Art Therapy Activities for Adults with Dementia

July 25, 2017

Art projects are a fun, relaxing way for people of all ages to express their creativity, but they’re particularly valuable for seniors with dementia. Art therapy can create a sense of accomplishment and purpose for elderly artists, while also providing them an opportunity to express themselves in a nonverbal  way. Most importantly, art has proven to be a powerful tool in dementia treatment as it stimulates the brain, stirring dormant memories and sometimes bringing language back to struggling seniors. Studies have shown that art therapy activities even helped boost cognitive function in various areas of the brain.
 
Here are some simple steps to begin art therapy for senior loved ones.

1. Warm up with simple exercises. Before your loved one starts painting, it’s good idea to do a short warm up to get them ready. Take their hands and swing them side to side, asking them to sing along with a simple song like, “Take Me Out to the Ballgame.” This exercise will help stimulate word memory. Next, ask the senior to high five you with each hand, playing patty cake. Hold up a few fingers and ask your loved one how many fingers they count.

2. Reminisce with pictures.
Next, show your senior a combination of photos and paintings, and ask the elder to describe them. Show different images and ask if they bring up any memories. This will help stir memories and practice verbal skills.

3. Start painting. Finally, get out your art supplies and encourage your senior loved one to start painting, lightly guiding or supporting their hand as needed. Let them paint what they want, whether it’s abstract strokes or a simple setting. Hold a conversation throughout the activity, providing encouragement, discussing what the senior is creating and reminiscing on memories that may be triggered.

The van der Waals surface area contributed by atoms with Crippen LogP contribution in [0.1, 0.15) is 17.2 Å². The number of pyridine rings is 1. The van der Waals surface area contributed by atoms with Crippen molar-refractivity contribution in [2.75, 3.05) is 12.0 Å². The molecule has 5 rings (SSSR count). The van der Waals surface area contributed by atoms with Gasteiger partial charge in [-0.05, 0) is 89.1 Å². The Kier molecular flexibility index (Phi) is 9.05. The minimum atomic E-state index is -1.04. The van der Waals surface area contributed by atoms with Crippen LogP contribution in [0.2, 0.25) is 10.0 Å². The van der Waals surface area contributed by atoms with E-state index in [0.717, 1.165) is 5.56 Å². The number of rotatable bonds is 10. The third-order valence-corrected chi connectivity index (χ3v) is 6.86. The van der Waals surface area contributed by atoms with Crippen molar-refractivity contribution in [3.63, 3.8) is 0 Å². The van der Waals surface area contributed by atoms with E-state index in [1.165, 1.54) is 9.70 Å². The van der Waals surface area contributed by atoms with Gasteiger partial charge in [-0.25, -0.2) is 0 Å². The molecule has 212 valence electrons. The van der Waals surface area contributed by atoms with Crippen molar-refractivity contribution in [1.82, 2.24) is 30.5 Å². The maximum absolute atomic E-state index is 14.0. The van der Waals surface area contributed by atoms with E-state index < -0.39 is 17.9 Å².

Tips for Successful Art Therapy

  • Keep the project on an adult level. Don’t make it too challenging, but avoid something child-like that might be demeaning.
  • Help your loved one begin the activity, by starting the brush movement if necessary. Art projects should only require basic instruction and assistance. 
  • Use safe paints and materials; avoid toxic substances and sharp tools.
  • Allow the senior plenty of time, remembering they don’t have to finish the project in one sitting. 
The benefits of art therapy for seniors with dementia are immediately rewarding. Many seniors show both cognitive and behavioral improvement after art therapy because the activity makes them feel happy and confident. Another benefit is that it stimulates different muscles and connections through movement. Engaging in a familiar activity such as painting is a great form of art therapy for seniors with dementia. Finally, seniors will feel mentally stimulated after painting.
 
Although adult art therapy won’t cure dementia, it can help stimulate seniors’ brains in new and exciting ways. While provoking latent memories is a great bonus, the creativity and happiness that art alone brings your loved one can make all the difference in their life, especially if they’ve been in decline.

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